In the middle of crypto’s latest bear market, industry and asset class detractors have rallied together to share their skepticism and network with lawmakers at their own anti-crypto conference.
Whereas most crypto conferences exist to promote the latest developments on the cutting edge of the industry, crypto critic journalist Amy Castor said in her July 3 blog post that the Crypto Policy Symposium promises a way for disgruntled nay-sayers to voice their negativity.
Crypto skeptics step up lobbying efforts with their first conference – Amy Castor https://t.co/DdUjSfFPIQ
— your #1 source for absurdist true crime (@davidgerard) July 3, 2022
Author and symposium organizer Stephen Diehl explained to Castor that this first major anti-crypto event aims to provide the community a way to speak directly with policymakers on how they believe the crypto industry should be dealt with.
“The main goal of the symposium, as Diehl explained it to me, is to give policymakers access to the information and material they need to make informed decisions around crypto regulation.”
A common perception among skeptics like Castor and crypto proponents is that government officials lack a solid foundational understanding of how cryptocurrency works. As Castor notes, government officials are “woefully uninformed.” The similarities may end there as proponents would tout the benefits of the technology and the industry. In contrast, the skeptics will point out the detriments, such as what Castor called “the current DeFi domino collapse.”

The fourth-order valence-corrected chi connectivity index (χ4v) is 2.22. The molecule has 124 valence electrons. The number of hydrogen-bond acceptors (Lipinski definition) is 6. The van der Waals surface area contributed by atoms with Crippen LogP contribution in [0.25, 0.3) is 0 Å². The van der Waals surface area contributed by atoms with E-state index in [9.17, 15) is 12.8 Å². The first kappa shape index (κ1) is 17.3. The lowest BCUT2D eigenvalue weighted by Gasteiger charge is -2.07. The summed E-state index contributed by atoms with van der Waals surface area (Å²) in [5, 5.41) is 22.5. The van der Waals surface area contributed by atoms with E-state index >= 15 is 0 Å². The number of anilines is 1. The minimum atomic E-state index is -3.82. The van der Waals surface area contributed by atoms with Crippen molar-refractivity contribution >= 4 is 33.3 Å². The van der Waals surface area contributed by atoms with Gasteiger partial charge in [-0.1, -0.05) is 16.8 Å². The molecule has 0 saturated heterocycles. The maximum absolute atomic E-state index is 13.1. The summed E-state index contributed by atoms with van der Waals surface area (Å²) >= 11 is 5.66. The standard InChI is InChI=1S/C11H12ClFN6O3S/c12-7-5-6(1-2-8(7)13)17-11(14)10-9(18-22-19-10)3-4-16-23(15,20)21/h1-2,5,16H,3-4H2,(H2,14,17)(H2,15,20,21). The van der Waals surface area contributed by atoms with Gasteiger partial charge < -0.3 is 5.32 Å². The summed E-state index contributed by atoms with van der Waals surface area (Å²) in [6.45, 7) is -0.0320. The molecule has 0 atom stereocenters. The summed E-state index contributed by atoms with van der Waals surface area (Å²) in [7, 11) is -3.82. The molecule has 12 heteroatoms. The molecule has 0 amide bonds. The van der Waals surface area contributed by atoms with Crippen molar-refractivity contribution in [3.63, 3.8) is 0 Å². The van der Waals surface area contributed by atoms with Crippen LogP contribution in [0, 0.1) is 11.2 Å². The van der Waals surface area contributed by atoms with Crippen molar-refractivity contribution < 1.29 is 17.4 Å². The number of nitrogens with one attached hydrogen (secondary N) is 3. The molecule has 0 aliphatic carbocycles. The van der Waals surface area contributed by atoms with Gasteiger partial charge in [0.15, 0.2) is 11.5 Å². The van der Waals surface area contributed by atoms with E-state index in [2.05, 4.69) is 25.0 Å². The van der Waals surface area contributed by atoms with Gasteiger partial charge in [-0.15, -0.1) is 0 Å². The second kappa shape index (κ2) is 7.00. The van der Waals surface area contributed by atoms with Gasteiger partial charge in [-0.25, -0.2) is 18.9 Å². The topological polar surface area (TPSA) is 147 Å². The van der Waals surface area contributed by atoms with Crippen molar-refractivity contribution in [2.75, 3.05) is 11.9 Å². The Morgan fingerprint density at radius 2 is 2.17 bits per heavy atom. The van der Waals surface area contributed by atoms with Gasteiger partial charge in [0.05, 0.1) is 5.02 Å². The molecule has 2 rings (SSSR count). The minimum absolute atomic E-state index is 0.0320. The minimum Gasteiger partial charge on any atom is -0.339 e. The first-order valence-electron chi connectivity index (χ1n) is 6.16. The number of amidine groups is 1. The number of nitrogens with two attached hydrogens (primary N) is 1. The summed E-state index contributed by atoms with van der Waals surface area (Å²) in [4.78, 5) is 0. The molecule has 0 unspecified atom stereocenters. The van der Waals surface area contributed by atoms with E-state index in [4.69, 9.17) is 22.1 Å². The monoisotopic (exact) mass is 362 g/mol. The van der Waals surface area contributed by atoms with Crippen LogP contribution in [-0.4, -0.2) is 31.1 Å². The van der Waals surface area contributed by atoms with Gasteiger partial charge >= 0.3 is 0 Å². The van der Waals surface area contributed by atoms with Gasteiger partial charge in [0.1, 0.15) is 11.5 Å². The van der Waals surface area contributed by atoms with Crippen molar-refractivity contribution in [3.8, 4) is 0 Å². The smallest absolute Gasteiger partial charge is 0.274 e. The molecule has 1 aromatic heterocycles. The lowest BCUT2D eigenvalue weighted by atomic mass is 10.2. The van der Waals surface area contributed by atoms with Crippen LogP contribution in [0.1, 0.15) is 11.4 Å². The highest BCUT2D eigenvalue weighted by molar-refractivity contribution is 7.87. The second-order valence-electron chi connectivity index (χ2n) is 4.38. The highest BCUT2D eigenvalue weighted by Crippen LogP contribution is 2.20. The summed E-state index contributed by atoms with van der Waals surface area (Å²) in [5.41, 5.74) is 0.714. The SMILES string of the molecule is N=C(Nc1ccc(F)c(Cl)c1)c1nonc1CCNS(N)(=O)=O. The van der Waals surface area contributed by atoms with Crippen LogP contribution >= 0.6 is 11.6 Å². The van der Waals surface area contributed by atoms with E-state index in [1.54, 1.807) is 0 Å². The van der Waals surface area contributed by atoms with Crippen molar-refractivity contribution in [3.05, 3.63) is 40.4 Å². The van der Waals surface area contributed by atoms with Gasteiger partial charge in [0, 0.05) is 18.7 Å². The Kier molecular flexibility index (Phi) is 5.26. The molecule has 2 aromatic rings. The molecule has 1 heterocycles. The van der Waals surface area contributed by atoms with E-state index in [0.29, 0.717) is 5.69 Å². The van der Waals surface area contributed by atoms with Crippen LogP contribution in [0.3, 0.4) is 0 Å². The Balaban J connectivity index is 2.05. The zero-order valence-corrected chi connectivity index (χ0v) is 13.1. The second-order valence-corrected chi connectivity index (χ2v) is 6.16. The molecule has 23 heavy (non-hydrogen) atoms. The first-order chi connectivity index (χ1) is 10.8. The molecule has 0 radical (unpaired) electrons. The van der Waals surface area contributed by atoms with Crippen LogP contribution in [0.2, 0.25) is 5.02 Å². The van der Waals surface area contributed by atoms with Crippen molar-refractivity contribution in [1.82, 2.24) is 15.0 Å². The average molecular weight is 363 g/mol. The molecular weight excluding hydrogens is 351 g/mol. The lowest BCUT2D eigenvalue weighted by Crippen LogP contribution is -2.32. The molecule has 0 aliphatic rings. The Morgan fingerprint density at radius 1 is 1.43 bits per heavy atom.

Join us… walk toward the light.
— Amy Castor (@ahcastor) July 3, 2022
Castor complained that policymakers mainly hear from “deep-pocket crypto companies with lots of venture capitalist backing” who could be skewing their policy decisions. Despite her assessment, it still appears quite difficult for the crypto industry to move forward in many jurisdictions, such as New York State, where a Bitcoin (BTC) mining ban looms.
Members of government regulatory and financial agencies from the US and Europe have been invited to attend the event. However, it is unclear whether any government officials are confirmed as guests. Only journalists, software engineers, and various professors are confirmed speakers.
The symposium will take place in London and will be live-streamed on September 5 and 6.
Ray Schuetz received a Masters Degree in computer science from The University of Texas (Austin). Ray has been working as a full-time blockchain consultant for the past 3 years. In his spare time, Ray enjoys writing for EthereumCryptocurrency.com and other crypto news publications.